What Was Killing the Young Right Whales? New Research Zeros In On A Suspect

Environmental Research Division,

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  A right whale and calf near Peninsula Valdes, Argentina. New research suggests a connection between increasing right whale deaths in the area and harmful algal blooms. Photo by John Atkinson, Ocean Alliance.  

The baby whales suddenly began dying in 2005. And continued for several years running.

Scientists had never seen anything like it around Peninsula Valdes, an important calving ground for southern right whales on the coast of Argentina, or anywhere else for that matter. The average number of right whale deaths per year at Peninsula Valdes jumped more than 10-fold, from fewer than six per year before 2005 to 65 per year from 2005 to 2014.

Even more striking, 90 percent of the deaths from 2005 to 2014 were very young calves fewer than three months old. The mystery killer appeared to be targeting the nearly newborn, sometimes more than 100 calves of the endangered species each year.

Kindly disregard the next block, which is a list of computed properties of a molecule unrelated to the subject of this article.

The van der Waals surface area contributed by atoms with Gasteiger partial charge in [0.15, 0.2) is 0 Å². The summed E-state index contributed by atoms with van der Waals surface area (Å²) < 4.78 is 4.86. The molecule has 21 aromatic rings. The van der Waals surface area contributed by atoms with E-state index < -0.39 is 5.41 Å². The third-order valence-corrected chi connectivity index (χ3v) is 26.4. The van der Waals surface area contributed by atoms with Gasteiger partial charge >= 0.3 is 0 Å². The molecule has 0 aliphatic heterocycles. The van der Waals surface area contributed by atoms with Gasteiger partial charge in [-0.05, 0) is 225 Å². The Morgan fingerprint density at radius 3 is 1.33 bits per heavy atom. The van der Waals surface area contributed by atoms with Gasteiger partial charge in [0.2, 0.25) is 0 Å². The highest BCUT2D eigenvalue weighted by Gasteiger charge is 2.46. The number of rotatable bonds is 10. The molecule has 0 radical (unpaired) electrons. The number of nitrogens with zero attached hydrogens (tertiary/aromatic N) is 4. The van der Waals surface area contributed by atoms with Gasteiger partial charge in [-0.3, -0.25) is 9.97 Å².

Now researchers have closed in on a prime suspect: Blooms of toxic algae, the same kind that sometimes force the closure of clamming and other shellfish harvesting.

In a new paper published in Marine Mammal Science The previous link is a link to non-Federal government website. Click to review NOAA Fisheries disclaimer., NOAA Fisheries and NOAA Ocean Service scientists and others from the United States and Argentina found that the number of whale deaths at Peninsula Valdes closely track the concentrations of the toxic algae Pseudo-nitzschia. The higher the density of Pseudo-nitzschia, some species of which can produce a potent neurotoxin called domoic acid, the more young whales that died. When the density of algae dropped, so did the number of deaths.

The correlation is not definitive proof that the algae caused the deaths, but is strongly suggestive.

“The numbers hinge at the same point and have the same pattern,” said Cara Wilson, an oceanographer at NOAA Fisheries’ Southwest Fisheries Science Center and lead author of the paper. “What’s unusual about this is how long these bloom events continued to reoccur. You don’t usually have deaths every year but the calves died in high numbers every year from 2007 to 2013.”

The finding has significance beyond Argentina, since it demonstrates that some of the largest creatures in the ocean can be vulnerable to algal blooms that are projected to increase with climate change . One of the largest harmful algal blooms of its kind hit the West Coast of the United States earlier this year foll